The Bloodhound supersonic car has been relaunched under new ownership and is back on its pursuit of the world land speed record.
Bloodhound Programme Ltd, the firm behind the initiative to hit speeds of 1,000mph, went into administration in October.
It was saved from the scrapheap after British entrepreneur Ian Warhurst bought the business and assets for an undisclosed sum.
There has been a complete rebranding of the programme, now named Bloodhound Land Speed Record (LSR), and the team has been freshly assembled.
They will focus on completing development of the jet and rocket-powered car and moving to the next phase of high-speed testing as soon as possible.
The car now has red and white livery and has moved into her new home at SGS Berkeley Green University Technical College (UTC) on the Gloucestershire Science and Technology Park.
Mr Warhurst, chief executive of Grafton LSR Ltd, said: “Since buying Bloodhound from the administrators last December, the team and I have been overwhelmed by the passion and enthusiasm the public have shown for the project.
“Over the last decade, an incredible amount of hard graft has been invested in the project and it would be a tragedy to see it go to waste.
“Starting with a clean slate, it’s my ambition to let Bloodhound off the leash to see just how fast this car can go.
“I’ve been reviewing the project and I’m confident there is a commercial business proposition to support it.
“I’ll provide robust financing to ensure there is cash-flow to hit the high-speed testing deadlines we set ourselves.”
Mr Warhurst is heading the Bloodhound LSR team.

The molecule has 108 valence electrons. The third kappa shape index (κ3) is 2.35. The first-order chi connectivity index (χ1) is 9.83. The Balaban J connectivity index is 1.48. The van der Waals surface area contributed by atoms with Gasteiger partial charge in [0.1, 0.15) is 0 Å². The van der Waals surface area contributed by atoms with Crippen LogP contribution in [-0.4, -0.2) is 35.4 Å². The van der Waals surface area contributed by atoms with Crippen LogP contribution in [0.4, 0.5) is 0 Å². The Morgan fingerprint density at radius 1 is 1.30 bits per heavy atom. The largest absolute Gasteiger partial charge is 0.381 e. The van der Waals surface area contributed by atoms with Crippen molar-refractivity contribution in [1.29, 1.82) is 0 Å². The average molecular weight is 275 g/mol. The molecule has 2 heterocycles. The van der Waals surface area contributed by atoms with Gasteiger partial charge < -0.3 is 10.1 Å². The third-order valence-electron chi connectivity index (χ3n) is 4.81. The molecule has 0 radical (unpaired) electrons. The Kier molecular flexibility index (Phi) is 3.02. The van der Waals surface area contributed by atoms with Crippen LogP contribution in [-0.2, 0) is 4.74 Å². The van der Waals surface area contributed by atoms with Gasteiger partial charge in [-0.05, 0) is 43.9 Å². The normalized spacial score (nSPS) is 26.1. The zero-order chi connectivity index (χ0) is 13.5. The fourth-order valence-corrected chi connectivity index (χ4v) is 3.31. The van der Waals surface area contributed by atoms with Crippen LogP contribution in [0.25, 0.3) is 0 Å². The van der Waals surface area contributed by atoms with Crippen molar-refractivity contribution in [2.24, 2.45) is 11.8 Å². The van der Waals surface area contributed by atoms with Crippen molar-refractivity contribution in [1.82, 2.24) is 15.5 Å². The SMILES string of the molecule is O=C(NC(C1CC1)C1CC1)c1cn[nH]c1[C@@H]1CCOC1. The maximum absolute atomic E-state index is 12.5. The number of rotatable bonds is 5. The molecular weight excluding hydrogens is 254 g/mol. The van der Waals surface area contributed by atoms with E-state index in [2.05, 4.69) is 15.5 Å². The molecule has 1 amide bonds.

Current world land speed record holder Andy Green will continue to be the driver of the car.
Many of Bloodhound’s original mechanics and technicians will also work on the project.
Dates for the high-speed test runs and the world land speed record runs will be announced once operational and logistics planning is finished.
The target is to first break the world land speed record of 763.035mph before aiming for the maximum design speed of around 1,000mph.
The car’s current red and white livery is likely to change through sponsorship.
Ewen Honeyman, commercial director of Grafton LSR, said: “We’re already having detailed discussions with a number of organisations about exciting new sponsorship possibilities, as well as talking to those involved in the previous phase of the programme.”
Bloodhound is now based in a 975sq metre workshop facility in the college campus – tying in with the project’s aim of delivering educational inspiration.
Kevin Hamblin, executive principal of SGS Berkeley Green UTS, said the college is “excited” to have the project on site.
He said: “To have such a groundbreaking engineering project on site which shares our philosophy to enthuse and encourage the next generation of engineers, designers and scientists will be invaluable for our own students and also for thousands of young people across the region who will have an opportunity to visit the Gloucestershire Science and Technology Park over the next few years and see the car for themselves.”